The Smithsonian American Art Museum (SAAM) exhibition, No Spectators: The Art of Burning Man, is now available in virtual reality through Sansar, the premier destination for social VR. Powered by Intel technology, this recently announced partnership will make iconic artwork more accessible and interactive through virtual reality.
In embarking on this partnership, SAAM is doing its part to help achieve the Smithsonian’s ambitious goal: expand the reach of the Institution’s collections to a billion people, in just five years’ time. This means making its museums’ objects available to the public across a wider range of mediums, including immersive domains like virtual reality - Sansar’s specialty, and a major area for Intel innovation.
“Intel empowers the creator to take their work to the next level,” said Raj Puran, director of immersive technology business development at Intel. “Technology has the potential to achieve new goals and ambitions for museums and galleries. Immersive technologies, like virtual reality, unlock new and exciting ways to experience art and exhibitions. Fans can now check out the No Spectators collection from their own home. Without Intel’s high-performance processors, these experiences would not be possible.”
Thanks to Intel’s advanced data-processing technology and Sansar’s social VR platform, the Smithsonian has been able to accelerate the digital 3D capture, preservation, and distribution of artifacts in its collections, so that students, educators, and the broader public can virtually access and engage with the museum’s collections from anywhere in the world. It’s an entirely new kind of viewing experience, and one sure to transform every aspect of the museum business, from the creation to the consumption of educational content.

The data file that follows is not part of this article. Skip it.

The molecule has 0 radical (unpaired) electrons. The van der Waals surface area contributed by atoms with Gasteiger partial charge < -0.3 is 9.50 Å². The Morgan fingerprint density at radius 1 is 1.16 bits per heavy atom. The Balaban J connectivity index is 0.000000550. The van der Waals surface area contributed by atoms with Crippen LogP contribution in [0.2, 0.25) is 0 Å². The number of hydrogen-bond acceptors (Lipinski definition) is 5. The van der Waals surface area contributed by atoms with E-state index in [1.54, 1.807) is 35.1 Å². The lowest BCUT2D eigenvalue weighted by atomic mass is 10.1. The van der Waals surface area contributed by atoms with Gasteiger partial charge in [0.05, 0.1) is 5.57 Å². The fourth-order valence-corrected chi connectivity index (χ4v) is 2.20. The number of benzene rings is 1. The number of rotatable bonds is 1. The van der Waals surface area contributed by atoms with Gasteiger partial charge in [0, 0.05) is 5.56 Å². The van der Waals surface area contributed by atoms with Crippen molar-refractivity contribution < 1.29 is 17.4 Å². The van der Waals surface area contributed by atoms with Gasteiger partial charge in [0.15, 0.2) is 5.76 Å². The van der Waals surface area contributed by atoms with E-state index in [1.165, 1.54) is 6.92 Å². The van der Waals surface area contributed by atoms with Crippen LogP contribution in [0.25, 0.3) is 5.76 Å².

“I don’t fear technology usurping the importance of art and museums,” says Stephanie Stebich, The Margaret and Terry Stent Director of the Smithsonian American Art Museum. “I think technology can make museums and their collections even more inclusive, approachable, and dynamic.”
“With Sansar, we hope not only to make the museum experience more accessible, but to also empower people to curate experiences of their own and share their unique perspectives with the world,” says Jason Gholston, Head of Sansar Studios. “We’re thrilled to be supporting this transformation of art and education, and we’re excited to find forward-thinking partners in Intel and the Smithsonian.”
The first release in this partnership with the Smithsonian features the large-scale artworks assembled for the exhibition, No Spectators: The Art of Burning Man, on view for a limited time at SAAM’s Renwick Gallery. No Spectators captures the spirit of creativity and community, and has been digitized through hours of careful laser scanning and photogrammetry. Starting today, anyone with a link to the Sansar experience will be able to virtually view, access, and interact with the collection in its entirety, as if they were standing in the galleries themselves.
“This is an innovative new way to access educational content from the Smithsonian American Art Museum, and to preserve art for future generations,” concludes Jason. “We’re democratizing the museum experience one exhibition at a time.”
Experience “No Spectators” today.
About Linden Lab
Linden Lab develops platforms that empower people to create, share, and benefit from virtual experiences. Founded in 1999, the company first launched Second Life, the groundbreaking virtual world enjoyed by millions around the globe, in 2003, which has since gone on to boast nearly two billion user creations and a vibrant $500 million (USD) economy. The company further expanded its portfolio in 2013 with Blocksworld, a lighthearted build-and-play system, and in 2017 with the public beta of Sansar, a free platform making social VR more accessible and immersive, available on Windows PCs and compatible with HTC Vive and Oculus Rift. For more about Linden Lab, its products, and career opportunities, visit its website.